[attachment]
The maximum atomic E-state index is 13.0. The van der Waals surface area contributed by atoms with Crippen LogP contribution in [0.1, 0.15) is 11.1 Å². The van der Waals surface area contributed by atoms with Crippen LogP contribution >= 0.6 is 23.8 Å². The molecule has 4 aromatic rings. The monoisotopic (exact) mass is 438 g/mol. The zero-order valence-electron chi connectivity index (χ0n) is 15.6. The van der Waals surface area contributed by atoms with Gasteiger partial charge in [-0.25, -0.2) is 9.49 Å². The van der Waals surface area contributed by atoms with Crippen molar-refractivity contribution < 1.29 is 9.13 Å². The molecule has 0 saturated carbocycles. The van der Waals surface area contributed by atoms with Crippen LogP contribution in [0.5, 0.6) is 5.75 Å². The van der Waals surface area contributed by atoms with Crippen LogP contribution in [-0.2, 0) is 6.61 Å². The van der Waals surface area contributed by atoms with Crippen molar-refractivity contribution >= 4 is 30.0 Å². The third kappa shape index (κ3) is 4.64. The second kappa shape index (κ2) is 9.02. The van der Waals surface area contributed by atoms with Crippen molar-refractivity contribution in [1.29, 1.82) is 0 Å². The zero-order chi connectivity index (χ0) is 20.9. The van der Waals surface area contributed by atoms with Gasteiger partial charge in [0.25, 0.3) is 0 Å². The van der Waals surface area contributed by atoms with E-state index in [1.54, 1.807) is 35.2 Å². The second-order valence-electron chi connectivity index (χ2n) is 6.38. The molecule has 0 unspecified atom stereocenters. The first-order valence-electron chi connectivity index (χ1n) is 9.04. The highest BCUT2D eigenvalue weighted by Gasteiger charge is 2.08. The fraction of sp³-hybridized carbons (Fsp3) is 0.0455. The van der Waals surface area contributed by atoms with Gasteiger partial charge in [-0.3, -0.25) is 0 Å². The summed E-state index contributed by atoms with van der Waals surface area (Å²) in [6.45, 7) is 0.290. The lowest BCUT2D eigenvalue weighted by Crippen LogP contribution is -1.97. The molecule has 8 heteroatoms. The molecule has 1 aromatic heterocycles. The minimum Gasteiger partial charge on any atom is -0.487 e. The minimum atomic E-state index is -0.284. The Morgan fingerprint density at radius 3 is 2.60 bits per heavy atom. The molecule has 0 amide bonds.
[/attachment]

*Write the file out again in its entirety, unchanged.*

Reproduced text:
The maximum atomic E-state index is 13.0. The van der Waals surface area contributed by atoms with Crippen LogP contribution in [0.1, 0.15) is 11.1 Å². The van der Waals surface area contributed by atoms with Crippen LogP contribution >= 0.6 is 23.8 Å². The molecule has 4 aromatic rings. The monoisotopic (exact) mass is 438 g/mol. The zero-order valence-electron chi connectivity index (χ0n) is 15.6. The van der Waals surface area contributed by atoms with Gasteiger partial charge in [-0.25, -0.2) is 9.49 Å². The van der Waals surface area contributed by atoms with Crippen molar-refractivity contribution < 1.29 is 9.13 Å². The molecule has 0 saturated carbocycles. The van der Waals surface area contributed by atoms with Crippen LogP contribution in [0.5, 0.6) is 5.75 Å². The van der Waals surface area contributed by atoms with Crippen LogP contribution in [-0.2, 0) is 6.61 Å². The van der Waals surface area contributed by atoms with Crippen molar-refractivity contribution >= 4 is 30.0 Å². The third kappa shape index (κ3) is 4.64. The second kappa shape index (κ2) is 9.02. The van der Waals surface area contributed by atoms with Crippen molar-refractivity contribution in [1.29, 1.82) is 0 Å². The zero-order chi connectivity index (χ0) is 20.9. The van der Waals surface area contributed by atoms with Gasteiger partial charge in [0.25, 0.3) is 0 Å². The van der Waals surface area contributed by atoms with E-state index in [1.54, 1.807) is 35.2 Å². The second-order valence-electron chi connectivity index (χ2n) is 6.38. The molecule has 0 unspecified atom stereocenters. The first-order valence-electron chi connectivity index (χ1n) is 9.04. The highest BCUT2D eigenvalue weighted by Gasteiger charge is 2.08. The fraction of sp³-hybridized carbons (Fsp3) is 0.0455. The van der Waals surface area contributed by atoms with Gasteiger partial charge in [-0.3, -0.25) is 0 Å². The summed E-state index contributed by atoms with van der Waals surface area (Å²) in [6.45, 7) is 0.290. The lowest BCUT2D eigenvalue weighted by Crippen LogP contribution is -1.97. The molecule has 8 heteroatoms. The molecule has 1 aromatic heterocycles. The minimum Gasteiger partial charge on any atom is -0.487 e. The minimum atomic E-state index is -0.284. The Morgan fingerprint density at radius 3 is 2.60 bits per heavy atom. The molecule has 0 amide bonds.